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13 June 2019 5 min read

Net Zero 2050 - What the tough climate targets mean for the UK

Edmund Phillips

Edmund Phillips

Yesterday the Prime Minister announced that the Government will amend the Climate Change Act 2008 to require British territorial emissions to be zero on a net basis (i.e., after accounting for measures to permanently remove carbon dioxide from the atmosphere) by 2050. This replaces the previous target of reducing emissions by 80% relative to 1990 levels by 2050. Net zero by 2050 would deliver the UK’s commitment to The Paris Agreement, and puts the country on a pathway that, if replicated globally, is compatible with limiting warming to 1.5°C above pre-industrial temperatures.

We already knew in general terms what achieving an 80% target meant: substantially decarbonising all the major emitting sectors: power, industry, buildings (largely heating) and transport. However, the 80% target left some “wriggle room” to continue emitting in the hardest-to-decarbonise parts of these sectors; with net-zero that wriggle room goes. Already planned-for changes must be pushed further and faster:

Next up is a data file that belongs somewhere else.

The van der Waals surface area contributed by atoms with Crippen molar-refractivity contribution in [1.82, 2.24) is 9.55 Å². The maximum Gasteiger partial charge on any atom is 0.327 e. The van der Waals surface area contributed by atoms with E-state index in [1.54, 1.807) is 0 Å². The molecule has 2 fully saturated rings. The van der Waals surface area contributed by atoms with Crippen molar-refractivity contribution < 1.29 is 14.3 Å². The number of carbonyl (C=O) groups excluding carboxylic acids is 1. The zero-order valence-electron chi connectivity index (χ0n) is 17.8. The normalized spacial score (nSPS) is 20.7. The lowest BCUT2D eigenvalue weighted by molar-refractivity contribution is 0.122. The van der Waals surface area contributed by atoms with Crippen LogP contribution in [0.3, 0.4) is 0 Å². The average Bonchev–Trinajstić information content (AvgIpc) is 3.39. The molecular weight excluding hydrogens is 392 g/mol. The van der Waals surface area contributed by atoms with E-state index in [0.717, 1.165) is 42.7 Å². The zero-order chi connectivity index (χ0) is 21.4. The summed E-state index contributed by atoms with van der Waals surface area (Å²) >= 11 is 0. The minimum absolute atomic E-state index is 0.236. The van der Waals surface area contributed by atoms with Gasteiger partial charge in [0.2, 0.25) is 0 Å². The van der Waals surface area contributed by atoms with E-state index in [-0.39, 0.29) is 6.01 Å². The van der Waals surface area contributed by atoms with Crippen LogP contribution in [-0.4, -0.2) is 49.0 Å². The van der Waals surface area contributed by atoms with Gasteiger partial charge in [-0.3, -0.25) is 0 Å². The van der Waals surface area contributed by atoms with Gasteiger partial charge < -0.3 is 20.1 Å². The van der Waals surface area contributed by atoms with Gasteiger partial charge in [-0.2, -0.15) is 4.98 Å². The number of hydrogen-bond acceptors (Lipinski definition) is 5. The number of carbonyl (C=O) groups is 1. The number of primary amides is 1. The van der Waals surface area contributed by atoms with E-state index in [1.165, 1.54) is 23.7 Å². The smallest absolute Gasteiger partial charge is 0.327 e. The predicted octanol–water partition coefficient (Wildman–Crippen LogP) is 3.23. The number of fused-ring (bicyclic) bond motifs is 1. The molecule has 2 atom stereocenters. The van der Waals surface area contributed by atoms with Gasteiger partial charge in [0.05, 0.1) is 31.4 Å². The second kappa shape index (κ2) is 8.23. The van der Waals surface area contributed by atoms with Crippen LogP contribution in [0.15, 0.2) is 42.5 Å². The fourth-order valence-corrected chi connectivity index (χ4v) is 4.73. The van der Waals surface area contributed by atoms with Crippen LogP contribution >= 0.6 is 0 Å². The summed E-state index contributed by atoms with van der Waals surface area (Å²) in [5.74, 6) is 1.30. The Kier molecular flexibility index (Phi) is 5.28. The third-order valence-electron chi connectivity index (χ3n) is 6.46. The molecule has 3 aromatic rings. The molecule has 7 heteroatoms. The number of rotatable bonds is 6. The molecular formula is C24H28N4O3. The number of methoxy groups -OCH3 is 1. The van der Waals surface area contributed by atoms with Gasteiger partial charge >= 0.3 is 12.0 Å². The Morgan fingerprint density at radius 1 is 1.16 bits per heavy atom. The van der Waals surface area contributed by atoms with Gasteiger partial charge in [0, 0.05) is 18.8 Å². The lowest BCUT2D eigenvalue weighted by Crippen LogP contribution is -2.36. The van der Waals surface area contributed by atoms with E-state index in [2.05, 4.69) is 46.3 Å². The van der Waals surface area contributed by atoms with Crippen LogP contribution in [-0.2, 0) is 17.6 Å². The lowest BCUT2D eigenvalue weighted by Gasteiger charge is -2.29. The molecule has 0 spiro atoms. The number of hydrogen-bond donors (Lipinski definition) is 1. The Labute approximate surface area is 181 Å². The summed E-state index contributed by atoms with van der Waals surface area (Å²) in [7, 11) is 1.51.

• Even more low-carbon electricity generation and electrification of heating and transport;
  • Earlier phase-out of petrol and diesel in light vehicles;
  • Further improvements in efficiency in the building stock and in industry.

Furthermore, measures which previously seemed optional or ambitious will become essential to squeeze out the hardest to reach emissions:

  • Development of a substantial hydrogen industry: essential to displace fossil fuels in industry, heavy vehicles, and shipping
  • Deployment of Carbon Capture and Storage: though it was difficult to deliver existing targets without CCS, net-zero makes deploying this technology at substantial scale essential
  • Changes in land use: a substantial programme of reforestation
  • Societal choices: changed diets, and reduced consumption of other carbon-intensive activities such as long-haul flights

The impact on businesses over the coming years could be substantial. To put the country on a pathway compatible with net zero, Government will need to put in place policies that enable these changes by the mid-2020s. Thereafter, business will need to be begin planning the supply chains, investments and commercial models that deliver it.

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